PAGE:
Regulatory and Activated T cells in human schistosoma haematobium infections
Maizels, Rick M.
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Acquired immunity against helminths is characterised by a complex interplay between the effector Th1 and Th2 immune responses and it slowly manifests with age as a result of cumulative exposure to parasite antigens. Data from experimental models suggest that immunity is also influenced by regulatory T cells (Treg), but as yet studies on Treg in human schistosome infections are limited. This study investigated the relationship between schistosome infection intensity and the two cell populations regulatory T cells (Treg: CD4+(dim)CD25+(high)FOXP3+CD127low), and activated (Tact: CD4+CD25+FOXP32) T cells in Zimbabweans exposed to Schistosoma haematobium parasites. Participants were partitioned into two age groups, young children (8–13 years) in whom schistosome infection levels were rising to peak and older people (14+ years) with declining infection levels. The relationship between Tact proportions and schistosome infection intensity remained unchanged with age. However, Treg proportions rose significantly with increasing infection in the younger age group. In contrast Treg were negatively correlated to infection intensity in the older age group. The relative proportions of regulatory T cells differ significantly between young individuals in whom high infection is associated with an enhanced regulatory phenotype and older infected patients in whom the regulatory response is attenuated. This may influence or reflect different stages of the development of protective schistosome acquired immunity and immunopathogenesis.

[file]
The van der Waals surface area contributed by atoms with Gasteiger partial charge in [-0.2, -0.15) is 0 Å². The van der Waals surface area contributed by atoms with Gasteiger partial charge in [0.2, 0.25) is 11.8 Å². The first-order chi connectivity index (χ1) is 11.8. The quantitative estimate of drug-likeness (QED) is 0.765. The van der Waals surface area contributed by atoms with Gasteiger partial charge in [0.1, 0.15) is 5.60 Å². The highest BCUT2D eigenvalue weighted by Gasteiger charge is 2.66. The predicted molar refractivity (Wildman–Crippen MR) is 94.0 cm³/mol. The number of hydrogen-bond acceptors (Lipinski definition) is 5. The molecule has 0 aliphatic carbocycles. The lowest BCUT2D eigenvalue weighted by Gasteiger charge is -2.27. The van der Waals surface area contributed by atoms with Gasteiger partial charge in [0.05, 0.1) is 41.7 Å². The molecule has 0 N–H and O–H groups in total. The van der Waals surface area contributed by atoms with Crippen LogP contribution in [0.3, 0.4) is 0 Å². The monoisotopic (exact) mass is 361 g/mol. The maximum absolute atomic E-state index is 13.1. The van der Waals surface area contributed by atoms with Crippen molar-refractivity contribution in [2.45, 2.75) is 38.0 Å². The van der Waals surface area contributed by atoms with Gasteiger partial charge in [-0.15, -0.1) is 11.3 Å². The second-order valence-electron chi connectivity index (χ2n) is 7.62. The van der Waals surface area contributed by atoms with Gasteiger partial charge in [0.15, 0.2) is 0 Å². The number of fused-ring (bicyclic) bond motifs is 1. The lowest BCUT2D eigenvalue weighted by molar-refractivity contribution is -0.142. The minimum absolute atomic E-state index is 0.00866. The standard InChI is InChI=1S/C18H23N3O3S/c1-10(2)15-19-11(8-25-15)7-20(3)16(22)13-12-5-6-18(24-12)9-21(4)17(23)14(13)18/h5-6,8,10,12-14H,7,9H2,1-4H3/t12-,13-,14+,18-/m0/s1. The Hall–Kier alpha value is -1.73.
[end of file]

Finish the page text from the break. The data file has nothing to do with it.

Additional Citation InformationNausch N, Midzi N, Mduluza T, Maizels RM, Mutapi F (2011) Regulatory and Activated T Cells in Human Schistosoma haematobium Infections. PLoS ONE 6(2): e16860. doi:10.1371/journal.pone.0016860
SponsorWellcome Trust UK (Grant no WT082028MA), http://www.wellcome.ac.uk/; Medical Research Council UK (Grant no G81/538), www.mrc.ac.uk; Cunningham Trust; and Carnegie Trust for the Universities of Scotland, http://www.carnegie-trust.org/.
human schistosome infections